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FFF Meets Matt Taberner

07 March 2018 Alan Mockford training, football, footballfitness, strengthtraining

Can you give us some background about yourself regarding your career, experience and development to date?

 

After completion of undergraduate and postgraduate degrees in 2007 I started my professional career at Aston Villa FC as academy sports scientist working across the age groups from under 10s to under 18’s. Prior to the formation of the Elite Player performance plan I became Lead Academy sports scientist primarily with responsibility to oversee the under 21 development squad. During this period, I completed the F.A. Fitness Trainers Award, BWLA, and become certified by the NSCA. In 2013 an opportunity developed to join Everton FC alongside Steve Tashjian working with under 21s and 1st Team. In the summer of 2014, I progressed into the role of Head of Sports Science with a focus upon S&C delivery, monitoring of training/match load and the physical preparation of players returning from injury. Currently speaking I am on the pathway to completing the BASES HPSA and have just began my professional doctorate at Liverpool John Moore’s University.

 

Why/how did you become involved with the soccer science conference?

 

Rhys Carr contacted me regarding the conference and the type of event he was trying to put on for practitioners within the industry and others trying to gain experience how theoretical sports science is applied in practice. At the conference I will part of roundtable on ‘training load micro-cycles’ discussing appropriate planning and preparation in football which I’m sure will create some constructive conversations amongst the group and give some great information back to those in attendance.

 

What do you feel is the biggest training mistake others make in developing 'Football Fitness?'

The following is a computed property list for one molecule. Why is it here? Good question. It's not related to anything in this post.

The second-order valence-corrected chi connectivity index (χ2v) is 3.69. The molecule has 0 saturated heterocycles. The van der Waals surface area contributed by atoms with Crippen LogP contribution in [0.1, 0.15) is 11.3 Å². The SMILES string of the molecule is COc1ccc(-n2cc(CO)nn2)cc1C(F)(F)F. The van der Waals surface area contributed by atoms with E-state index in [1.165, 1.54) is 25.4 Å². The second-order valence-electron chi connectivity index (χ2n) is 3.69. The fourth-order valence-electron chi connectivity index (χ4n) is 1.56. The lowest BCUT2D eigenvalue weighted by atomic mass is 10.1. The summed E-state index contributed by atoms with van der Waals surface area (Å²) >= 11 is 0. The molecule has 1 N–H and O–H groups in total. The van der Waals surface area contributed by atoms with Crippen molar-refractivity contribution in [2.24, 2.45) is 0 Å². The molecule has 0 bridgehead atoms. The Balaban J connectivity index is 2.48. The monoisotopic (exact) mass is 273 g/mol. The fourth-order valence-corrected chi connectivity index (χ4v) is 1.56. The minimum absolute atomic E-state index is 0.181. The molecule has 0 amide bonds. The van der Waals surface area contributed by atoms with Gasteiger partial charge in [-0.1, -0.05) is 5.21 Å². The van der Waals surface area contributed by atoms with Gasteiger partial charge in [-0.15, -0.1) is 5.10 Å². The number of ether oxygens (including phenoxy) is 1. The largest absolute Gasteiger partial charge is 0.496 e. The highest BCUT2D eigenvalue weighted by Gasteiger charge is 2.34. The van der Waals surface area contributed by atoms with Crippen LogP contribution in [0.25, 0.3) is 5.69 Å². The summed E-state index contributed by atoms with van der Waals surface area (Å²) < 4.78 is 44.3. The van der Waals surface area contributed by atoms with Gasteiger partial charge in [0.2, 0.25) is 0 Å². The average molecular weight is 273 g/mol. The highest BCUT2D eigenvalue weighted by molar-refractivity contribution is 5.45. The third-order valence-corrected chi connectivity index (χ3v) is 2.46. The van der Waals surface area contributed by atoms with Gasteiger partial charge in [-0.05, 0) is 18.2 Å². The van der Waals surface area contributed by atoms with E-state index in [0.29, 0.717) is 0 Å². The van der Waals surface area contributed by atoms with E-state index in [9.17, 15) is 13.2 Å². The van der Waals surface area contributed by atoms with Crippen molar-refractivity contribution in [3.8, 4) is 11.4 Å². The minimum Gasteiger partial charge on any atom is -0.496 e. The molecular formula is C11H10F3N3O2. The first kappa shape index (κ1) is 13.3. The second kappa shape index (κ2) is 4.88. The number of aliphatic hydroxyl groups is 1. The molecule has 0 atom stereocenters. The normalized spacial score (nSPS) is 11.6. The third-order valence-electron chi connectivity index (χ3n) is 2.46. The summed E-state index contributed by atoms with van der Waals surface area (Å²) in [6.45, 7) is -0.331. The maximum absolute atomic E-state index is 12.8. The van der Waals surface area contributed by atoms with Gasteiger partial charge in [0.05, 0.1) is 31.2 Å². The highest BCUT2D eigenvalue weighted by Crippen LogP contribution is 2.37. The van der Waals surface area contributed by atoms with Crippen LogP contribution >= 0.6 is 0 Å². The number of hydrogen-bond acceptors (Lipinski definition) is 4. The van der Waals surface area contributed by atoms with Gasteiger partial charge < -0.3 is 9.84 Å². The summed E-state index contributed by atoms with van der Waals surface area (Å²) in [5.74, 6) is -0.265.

Treating all individuals the same, although football is a ‘team sport’ not every individual is the same. Individual players have different physical attributes, positional characteristics and requirements, recovery rates, and training age (pitch/gym-base). We have outstanding access to resources, but we have to make use of the objective information alongside communication with both members of our multi-disciplinary team and the players to help provide an appropriate training stimulus around competition in a way to reduce monotony and meet the demands of football in the modern day.

 

What has been the most effective thing you do in terms of career development/CPD?

 

Looking outside of ‘football’ – and looking at the physical preparation across other sports and outside the box to where people look in our domain. In the past 4 years I have been across to the US a couple of times to complete a mentorship programme with Eric Cressey (Baseball) on development of power outside the sagittal plane and Joe DeFranco’s (predominantly NFL) physical preparation specialist certification (CPPS) and more recently Andreo Spina’s FRC certification to look a joint by joint movement in other context. This has helped be develop my own philosophy for athletic development rather than just ‘football fitness’.

 

What area of Football Fitness are you most passionate about and what have you done in regards to this?

 

Within the last 3 years I have developed a specific interest in the physical preparation of players’ returning from injury and recently submitted a publication to the BJSM on the ‘end stage management of the footballer with an intramuscular hamstring tear’ to help provide practical guidance on rehabilitation of players from severe hamstring injuries, this type of work that clubs’ do behind the scenes seems to be somewhat missing from the literature.

 

Do you have any advice for young practitioners?

 

I would say go the extra mile, from students finishing the undergraduate degrees look further than the person next to them and what can they do to make them stand out from the crowd. Coming into shadow in the applied environment is fine but ‘what can you actually take from it’, you learn from doing and sometimes we make mistakes but that’s how we learn and these experiences shape us.

 

Who has had the biggest influence on your career to date?

 

Nick Broad – I remember listening to him speak whilst I was a student in Loughborough back in 2007 and I was luckily enough to be invited to Cobham later than year to get an inside look to some of the work Nick was doing at Chelsea at that time. Listening to him speak and seeing some of cutting edge work he had been doing made me realise this was the profession that I wanted to be become involved in. Unfortunately, Nick sadly passed away and I never got the chance to thank him properly.

 

You can see Matt along with a host of other Elite level practitioners at the 1st Annual Soccer Science Conference on June 4th 2018 at the home of Bristol City, Ashton Gate, details can be found on Soccer Science webpage http://soccer-science.weebly.com/

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